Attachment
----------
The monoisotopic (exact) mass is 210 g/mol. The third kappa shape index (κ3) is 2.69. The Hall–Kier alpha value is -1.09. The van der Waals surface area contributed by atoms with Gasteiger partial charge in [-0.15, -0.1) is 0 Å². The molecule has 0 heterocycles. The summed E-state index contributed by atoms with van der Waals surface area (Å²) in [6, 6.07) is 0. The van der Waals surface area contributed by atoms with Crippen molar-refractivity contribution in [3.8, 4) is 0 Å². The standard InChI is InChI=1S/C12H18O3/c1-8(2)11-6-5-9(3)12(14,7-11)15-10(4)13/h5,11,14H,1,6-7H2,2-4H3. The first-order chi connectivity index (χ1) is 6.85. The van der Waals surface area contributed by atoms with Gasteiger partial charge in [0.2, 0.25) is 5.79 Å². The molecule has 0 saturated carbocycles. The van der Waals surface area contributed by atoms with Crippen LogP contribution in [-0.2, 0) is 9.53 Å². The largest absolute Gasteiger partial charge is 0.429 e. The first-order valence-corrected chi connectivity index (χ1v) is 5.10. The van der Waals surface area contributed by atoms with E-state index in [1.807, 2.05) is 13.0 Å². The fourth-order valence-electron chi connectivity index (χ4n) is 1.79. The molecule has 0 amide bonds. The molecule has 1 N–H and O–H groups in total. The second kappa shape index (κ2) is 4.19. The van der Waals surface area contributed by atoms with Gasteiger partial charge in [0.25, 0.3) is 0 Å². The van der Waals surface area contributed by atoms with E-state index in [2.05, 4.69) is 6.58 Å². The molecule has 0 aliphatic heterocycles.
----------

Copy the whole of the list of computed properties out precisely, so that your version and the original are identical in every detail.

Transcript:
The monoisotopic (exact) mass is 210 g/mol. The third kappa shape index (κ3) is 2.69. The Hall–Kier alpha value is -1.09. The van der Waals surface area contributed by atoms with Gasteiger partial charge in [-0.15, -0.1) is 0 Å². The molecule has 0 heterocycles. The summed E-state index contributed by atoms with van der Waals surface area (Å²) in [6, 6.07) is 0. The van der Waals surface area contributed by atoms with Crippen molar-refractivity contribution in [3.8, 4) is 0 Å². The standard InChI is InChI=1S/C12H18O3/c1-8(2)11-6-5-9(3)12(14,7-11)15-10(4)13/h5,11,14H,1,6-7H2,2-4H3. The first-order chi connectivity index (χ1) is 6.85. The van der Waals surface area contributed by atoms with Gasteiger partial charge in [0.2, 0.25) is 5.79 Å². The molecule has 0 saturated carbocycles. The van der Waals surface area contributed by atoms with Crippen LogP contribution in [-0.2, 0) is 9.53 Å². The largest absolute Gasteiger partial charge is 0.429 e. The first-order valence-corrected chi connectivity index (χ1v) is 5.10. The van der Waals surface area contributed by atoms with E-state index in [1.807, 2.05) is 13.0 Å². The fourth-order valence-electron chi connectivity index (χ4n) is 1.79. The molecule has 0 amide bonds. The molecule has 1 N–H and O–H groups in total. The second kappa shape index (κ2) is 4.19. The van der Waals surface area contributed by atoms with Gasteiger partial charge in [0.25, 0.3) is 0 Å². The van der Waals surface area contributed by atoms with E-state index in [2.05, 4.69) is 6.58 Å². The molecule has 0 aliphatic heterocycles.